Secondary TV audio for clear dialogue

Coy Ramsey

Thread Starter
Jan 6, 2019
Preamp, Processor or Receiver
Yamaha Aventage RX-A660 AVR
Other Amp
4 Yamaha WX50 amps for MusicCast distributed audio
Universal / Blu-ray / CD Player
Sony X700
Front Speakers
Elac Debut 2.0 BS5.2
Center Channel Speaker
SVS Ultra center to replace Elac Debut 2.0 CC5.2
Surround Speakers
Polk in-wall
Rear Height Speakers
Polk in-ceiling
RSL Speedwoofer 10s
Other Speakers or Equipment
Episode ceiling speakers for 4 distributed zones
Video Display Device
Remote Control
Logitech Harmony
Streaming Subscriptions
Spotify Prem, Netflix, Amazon Prime Video
Other Equipment
Episode in-ceiling for distributed audio into 4 zones
Old ears, damaged hearing, not an audiophile. Need to improve my secondary TV system for dialogue clarity. Typical great room setup, tv over fireplace, big open area, high ceilings, Samsung frame 55" tv. News, some sports, video streaming, and BD/dvd movies. Budget about $1200 for 2.0 system but may grow to 4.1 (wireless) at later date. Only 3" available space on mantle below tv makes center channel doubtful. Top 3 priorities: dialogue, dialogue, dialogue. Advice please.
Last edited:


Nov 6, 2019
When it comes to dialogue center channel excels even without the ability of increasing it by a few dB. Once the centre has increased slightly in volume you get good dialogue, remember a decent upmixer will extract the conversational information to the centre leaving the left right to produce other sounds. Whether it works perfectly like the way I describe I can't guarantee but on paper that's the idea. There are other scientific reasons such as comb filtering caused by left right that on paper catapult the concept of center channel for dialogue but you need an expert to chime in for those explanations.

For music and excluding the priority for dialogue a phantom center works well, so well that many report that a centre channel does more harm than good but this depends on quality of center, overall set up and what it's used for and with what upmixer.

Many of the experts swear by a centre channel but Linkwitz doesn't but again this depends on what it's being used for. In regards to dialogue it is generally accepted that a centre helps.

Now comes the problem of a decent center channel speaker, most measure horribly. Using your left right for the centre is the best option but impractical. Check out ASR forum for decent measuring center speakers.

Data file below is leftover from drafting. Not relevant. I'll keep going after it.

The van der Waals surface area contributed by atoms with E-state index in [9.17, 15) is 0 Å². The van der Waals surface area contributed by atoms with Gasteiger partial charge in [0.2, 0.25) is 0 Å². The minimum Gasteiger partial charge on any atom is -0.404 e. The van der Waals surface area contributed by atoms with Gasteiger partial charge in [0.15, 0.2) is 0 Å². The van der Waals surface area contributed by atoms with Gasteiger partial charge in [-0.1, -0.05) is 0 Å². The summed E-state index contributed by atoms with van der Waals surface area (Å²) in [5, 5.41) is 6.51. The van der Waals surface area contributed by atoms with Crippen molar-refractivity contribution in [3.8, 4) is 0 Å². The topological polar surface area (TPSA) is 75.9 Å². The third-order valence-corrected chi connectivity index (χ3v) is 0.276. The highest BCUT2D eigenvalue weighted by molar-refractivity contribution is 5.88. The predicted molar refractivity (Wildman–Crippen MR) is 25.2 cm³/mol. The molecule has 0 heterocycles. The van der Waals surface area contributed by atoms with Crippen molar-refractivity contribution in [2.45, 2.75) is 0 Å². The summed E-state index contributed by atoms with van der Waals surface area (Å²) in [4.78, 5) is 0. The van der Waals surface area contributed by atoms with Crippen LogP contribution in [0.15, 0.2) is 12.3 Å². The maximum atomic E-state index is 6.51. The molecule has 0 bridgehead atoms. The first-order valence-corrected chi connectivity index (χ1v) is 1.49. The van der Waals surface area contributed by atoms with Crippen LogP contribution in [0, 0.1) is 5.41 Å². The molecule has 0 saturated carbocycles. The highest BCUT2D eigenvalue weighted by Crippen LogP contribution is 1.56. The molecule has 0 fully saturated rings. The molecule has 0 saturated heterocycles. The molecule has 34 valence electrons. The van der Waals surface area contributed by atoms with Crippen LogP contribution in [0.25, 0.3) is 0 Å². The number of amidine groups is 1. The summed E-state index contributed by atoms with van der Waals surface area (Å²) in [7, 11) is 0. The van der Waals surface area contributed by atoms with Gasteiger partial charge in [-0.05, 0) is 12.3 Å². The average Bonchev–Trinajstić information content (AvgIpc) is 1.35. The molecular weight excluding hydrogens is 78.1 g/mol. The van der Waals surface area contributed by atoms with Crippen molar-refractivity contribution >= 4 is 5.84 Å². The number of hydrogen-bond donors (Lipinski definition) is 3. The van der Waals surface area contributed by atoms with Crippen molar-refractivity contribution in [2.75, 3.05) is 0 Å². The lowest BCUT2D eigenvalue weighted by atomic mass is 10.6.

If you opt out of deciding on a centre than you need do some research on directivity and dialogue, I'm guessing there is a link between clarity of dialogue and direct sound although some reflections reinforce dialogue it's all about getting reflections but after a certain ms but also not too late.

Your third priority in this goal is compression on your AVR something like dynamic volume I find it helps to reduce louder sounds so you can concentrate on dialogue.


Jun 26, 2017
I designed classrooms and lecture halls for many years (and many ears), where it's all about intelligibility. In short, this is what I found, as it applies to living rooms and home theater:

(1) headphones are best because they exclude all interference - comb filtering between multiple sources, reflections/reverberation, room resonances, and other noise sources. My wife uses inexpensive wired headphones all the time, except when we're sharing the experience and want to be able to talk.
(2) Next best: single center channel speaker with good clean response in 1K-3K because that's what distinguishes the consonants from one another (key, pea, tea, lee...). Single source prevents comb filtering. The more directive the better, because you want the highest direct to reverberant ratio you can get. A line array is tops; we use a pair of Excalibur (passive stack of about a dozen 1" speakers) for L&R, and they are good enough that we run without a center channel. No bass, of course. If you miss it enough (we don't), you can add it back in - do try to use a crossover that keeps the main speaker (s) as the only source in 1K-3K band. That's also where you may find some boost helpful. Age-induced hearing loss often exceeds 20-40 dB above 1K, and that's the first thing even the cheapest hearing aids address.
(3) With speakers, room acoustics become important, especially if the speakers are not terribly directive. Friendly: overstuffed sofas, heavy drapes, plush rugs, furniture and sculpture or other large objects with shape and edges that reflect and diffract sound dispersively, asymmetry. Unfriendly: large hard surfaces, picture windows, plaster ceilings, especially when two of them are parallel - bare floor and ceiling, minimalist decor, undisrupted by large furniture.

I'm not a fan of compression for broadcast material because it's already pretty well processed for level and intelligibility.

What I would really like to see is an exclusive dialogue subchannel that the listener could choose or boost as needed. Ideally, it would be available in L-C-R mode so you would tell which side of the screen the speech is coming from. Directionality is a helpful cue for following a conversation and tracking who's saying what when there are two or more people talking and particularly if the voices are similar. Since the speech is coming to your ears from only one of the three speakers, you don't have comb filtering. You might lose the exact placement on the sound stage, but that hardly matters.
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